Our first stop is at Pembroke Patisserie in Albert Town, an outpost of Wānaka, but we could easily be convinced we were in France thanks to the quality of the almond croissants. It's a busy little spot, with families and cyclists and locals all queuing up for pies and pastries and strong, hot coffees. We take a break from our saddles and scoff our buttery croissants before making our way to Hook, a "lake to plate salmon fishing and restaurant attraction". Set in a tranquil spot with beautifully tended lawns surrounding a man-made lake, families are enjoying the spring sunshine, lazing around on bean bags and picnic tables with wines, beers and seafood platters.
Hook was the brainchild of Wānaka locals Graham and Hayley Lee, who bought the land in 2004 with the vision of transforming it into a unique family-friendly space. It's taken more than a decade to achieve, but now it is fast becoming a favourite spot in the local community. As well as great Central Otago wines and hearty food, you can hire a fishing rod and try your luck at catching a Chinook Salmon from the lake. Whatever you catch, you pay for by weight and give to the Hook team who will prepare it for you. Take it home, or enjoy then and there while you bask in the glory of your fishing prowess.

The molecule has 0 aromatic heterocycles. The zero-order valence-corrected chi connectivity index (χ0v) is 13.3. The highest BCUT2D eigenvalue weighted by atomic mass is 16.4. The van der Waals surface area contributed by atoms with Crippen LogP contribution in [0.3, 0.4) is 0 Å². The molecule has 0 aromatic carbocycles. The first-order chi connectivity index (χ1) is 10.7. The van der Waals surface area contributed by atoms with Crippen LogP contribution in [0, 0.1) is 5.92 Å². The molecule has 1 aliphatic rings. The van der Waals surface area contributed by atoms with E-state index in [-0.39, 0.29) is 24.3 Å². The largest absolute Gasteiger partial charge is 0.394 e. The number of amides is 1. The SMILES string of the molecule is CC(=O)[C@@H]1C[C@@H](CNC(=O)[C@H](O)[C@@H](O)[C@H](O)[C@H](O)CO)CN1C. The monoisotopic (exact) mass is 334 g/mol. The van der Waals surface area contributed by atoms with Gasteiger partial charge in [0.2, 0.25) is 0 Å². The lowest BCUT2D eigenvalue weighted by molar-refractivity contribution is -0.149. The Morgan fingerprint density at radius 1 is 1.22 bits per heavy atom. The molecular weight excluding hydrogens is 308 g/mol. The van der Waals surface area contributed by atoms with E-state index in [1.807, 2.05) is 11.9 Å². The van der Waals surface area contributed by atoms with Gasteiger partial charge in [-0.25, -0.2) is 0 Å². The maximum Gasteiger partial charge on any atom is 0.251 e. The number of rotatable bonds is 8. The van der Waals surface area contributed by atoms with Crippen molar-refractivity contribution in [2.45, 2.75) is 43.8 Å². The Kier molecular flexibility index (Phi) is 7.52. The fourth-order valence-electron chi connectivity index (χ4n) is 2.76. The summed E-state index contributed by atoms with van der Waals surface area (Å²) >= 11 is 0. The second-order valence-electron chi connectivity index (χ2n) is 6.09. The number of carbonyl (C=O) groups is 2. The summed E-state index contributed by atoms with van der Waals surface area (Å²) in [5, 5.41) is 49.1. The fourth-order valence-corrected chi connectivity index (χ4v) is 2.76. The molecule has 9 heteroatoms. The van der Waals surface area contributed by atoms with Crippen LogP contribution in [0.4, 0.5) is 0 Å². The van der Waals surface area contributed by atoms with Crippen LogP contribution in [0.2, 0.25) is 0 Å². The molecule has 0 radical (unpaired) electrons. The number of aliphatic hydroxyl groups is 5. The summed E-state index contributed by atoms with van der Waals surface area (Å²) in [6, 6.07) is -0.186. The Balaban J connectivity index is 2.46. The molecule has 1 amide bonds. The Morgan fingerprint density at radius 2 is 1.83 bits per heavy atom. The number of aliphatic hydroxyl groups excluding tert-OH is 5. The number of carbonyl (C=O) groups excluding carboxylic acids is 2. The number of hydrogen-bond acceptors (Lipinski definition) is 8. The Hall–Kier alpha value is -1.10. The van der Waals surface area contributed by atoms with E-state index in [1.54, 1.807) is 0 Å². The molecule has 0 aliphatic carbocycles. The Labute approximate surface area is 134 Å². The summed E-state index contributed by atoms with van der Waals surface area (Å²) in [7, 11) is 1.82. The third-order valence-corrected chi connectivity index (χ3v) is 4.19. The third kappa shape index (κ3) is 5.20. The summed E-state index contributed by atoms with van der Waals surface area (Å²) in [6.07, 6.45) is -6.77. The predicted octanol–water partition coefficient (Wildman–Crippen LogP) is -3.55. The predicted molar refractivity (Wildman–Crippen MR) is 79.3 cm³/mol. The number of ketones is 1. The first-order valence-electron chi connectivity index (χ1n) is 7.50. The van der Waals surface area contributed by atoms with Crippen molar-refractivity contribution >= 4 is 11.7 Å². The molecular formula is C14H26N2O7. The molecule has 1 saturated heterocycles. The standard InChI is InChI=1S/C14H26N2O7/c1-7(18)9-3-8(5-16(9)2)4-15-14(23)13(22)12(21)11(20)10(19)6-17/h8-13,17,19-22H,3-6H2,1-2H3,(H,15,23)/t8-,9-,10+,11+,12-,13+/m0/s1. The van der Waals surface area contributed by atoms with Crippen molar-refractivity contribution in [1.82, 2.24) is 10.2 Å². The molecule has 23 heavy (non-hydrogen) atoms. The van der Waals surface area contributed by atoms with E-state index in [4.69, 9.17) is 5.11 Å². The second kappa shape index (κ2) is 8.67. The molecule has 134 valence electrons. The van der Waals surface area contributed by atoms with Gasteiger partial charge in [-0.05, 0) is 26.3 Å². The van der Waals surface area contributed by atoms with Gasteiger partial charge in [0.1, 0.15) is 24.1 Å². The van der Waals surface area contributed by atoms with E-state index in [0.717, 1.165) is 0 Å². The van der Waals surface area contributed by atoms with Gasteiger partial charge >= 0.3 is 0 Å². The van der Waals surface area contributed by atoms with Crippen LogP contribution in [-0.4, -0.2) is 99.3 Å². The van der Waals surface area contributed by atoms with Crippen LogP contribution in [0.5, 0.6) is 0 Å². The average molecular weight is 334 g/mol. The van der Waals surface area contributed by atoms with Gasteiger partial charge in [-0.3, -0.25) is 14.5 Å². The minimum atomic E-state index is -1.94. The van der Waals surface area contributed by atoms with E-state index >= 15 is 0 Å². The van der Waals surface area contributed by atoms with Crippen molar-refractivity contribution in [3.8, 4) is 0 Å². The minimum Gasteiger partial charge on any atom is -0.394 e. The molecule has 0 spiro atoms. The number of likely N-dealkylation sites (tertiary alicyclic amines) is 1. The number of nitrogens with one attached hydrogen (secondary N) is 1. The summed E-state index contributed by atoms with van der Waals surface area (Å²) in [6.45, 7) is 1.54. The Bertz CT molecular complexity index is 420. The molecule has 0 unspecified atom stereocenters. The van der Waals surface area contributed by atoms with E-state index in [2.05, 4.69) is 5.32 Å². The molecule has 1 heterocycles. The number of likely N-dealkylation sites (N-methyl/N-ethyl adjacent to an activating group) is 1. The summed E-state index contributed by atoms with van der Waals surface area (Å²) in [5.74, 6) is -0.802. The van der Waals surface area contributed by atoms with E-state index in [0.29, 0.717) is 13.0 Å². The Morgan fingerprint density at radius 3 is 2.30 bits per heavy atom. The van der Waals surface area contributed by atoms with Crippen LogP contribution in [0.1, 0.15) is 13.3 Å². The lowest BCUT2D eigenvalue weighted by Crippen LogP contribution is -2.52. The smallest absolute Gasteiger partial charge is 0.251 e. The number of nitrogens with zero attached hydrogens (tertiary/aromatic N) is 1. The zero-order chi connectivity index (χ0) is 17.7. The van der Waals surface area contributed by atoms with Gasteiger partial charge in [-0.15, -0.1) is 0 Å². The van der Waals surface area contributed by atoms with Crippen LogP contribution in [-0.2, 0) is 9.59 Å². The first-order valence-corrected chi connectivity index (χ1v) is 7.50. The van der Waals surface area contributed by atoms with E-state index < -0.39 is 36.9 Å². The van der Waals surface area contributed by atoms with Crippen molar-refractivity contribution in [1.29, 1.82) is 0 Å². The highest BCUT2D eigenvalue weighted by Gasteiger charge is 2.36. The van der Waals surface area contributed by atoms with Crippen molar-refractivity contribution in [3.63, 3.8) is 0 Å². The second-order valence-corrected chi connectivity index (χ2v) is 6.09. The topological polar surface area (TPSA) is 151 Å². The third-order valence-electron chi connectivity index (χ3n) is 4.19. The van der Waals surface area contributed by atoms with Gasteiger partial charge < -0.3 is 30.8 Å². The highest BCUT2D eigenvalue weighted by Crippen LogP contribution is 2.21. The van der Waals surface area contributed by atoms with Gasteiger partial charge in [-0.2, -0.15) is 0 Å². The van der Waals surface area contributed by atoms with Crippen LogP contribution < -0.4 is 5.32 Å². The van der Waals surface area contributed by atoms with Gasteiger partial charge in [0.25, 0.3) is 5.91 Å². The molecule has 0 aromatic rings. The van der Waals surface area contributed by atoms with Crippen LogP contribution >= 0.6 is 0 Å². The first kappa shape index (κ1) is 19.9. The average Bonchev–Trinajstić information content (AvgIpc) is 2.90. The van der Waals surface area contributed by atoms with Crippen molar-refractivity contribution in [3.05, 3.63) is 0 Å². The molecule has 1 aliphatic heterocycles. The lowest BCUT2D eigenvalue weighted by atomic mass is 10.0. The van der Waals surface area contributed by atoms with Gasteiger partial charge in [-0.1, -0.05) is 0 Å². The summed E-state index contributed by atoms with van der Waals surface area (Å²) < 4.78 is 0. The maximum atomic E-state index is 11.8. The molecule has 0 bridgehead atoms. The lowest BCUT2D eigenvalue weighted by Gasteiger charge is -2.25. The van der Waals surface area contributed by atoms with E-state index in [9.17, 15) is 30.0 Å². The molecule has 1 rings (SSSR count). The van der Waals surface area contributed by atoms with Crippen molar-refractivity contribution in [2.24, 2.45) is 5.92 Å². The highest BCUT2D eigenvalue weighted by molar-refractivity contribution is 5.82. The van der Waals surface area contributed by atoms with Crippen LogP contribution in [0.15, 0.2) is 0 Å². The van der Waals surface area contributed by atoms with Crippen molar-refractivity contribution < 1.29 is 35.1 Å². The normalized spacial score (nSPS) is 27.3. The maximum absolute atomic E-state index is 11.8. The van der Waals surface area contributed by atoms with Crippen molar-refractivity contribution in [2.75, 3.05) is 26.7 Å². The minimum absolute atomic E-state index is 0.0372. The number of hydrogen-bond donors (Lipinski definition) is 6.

This is just the start of the Lees' big dreams – eventually they'll have an architecturally-designed restaurant, children's adventure areas, and walking tracks joining up to local trails. For now, it's a delightful spot to while away an afternoon.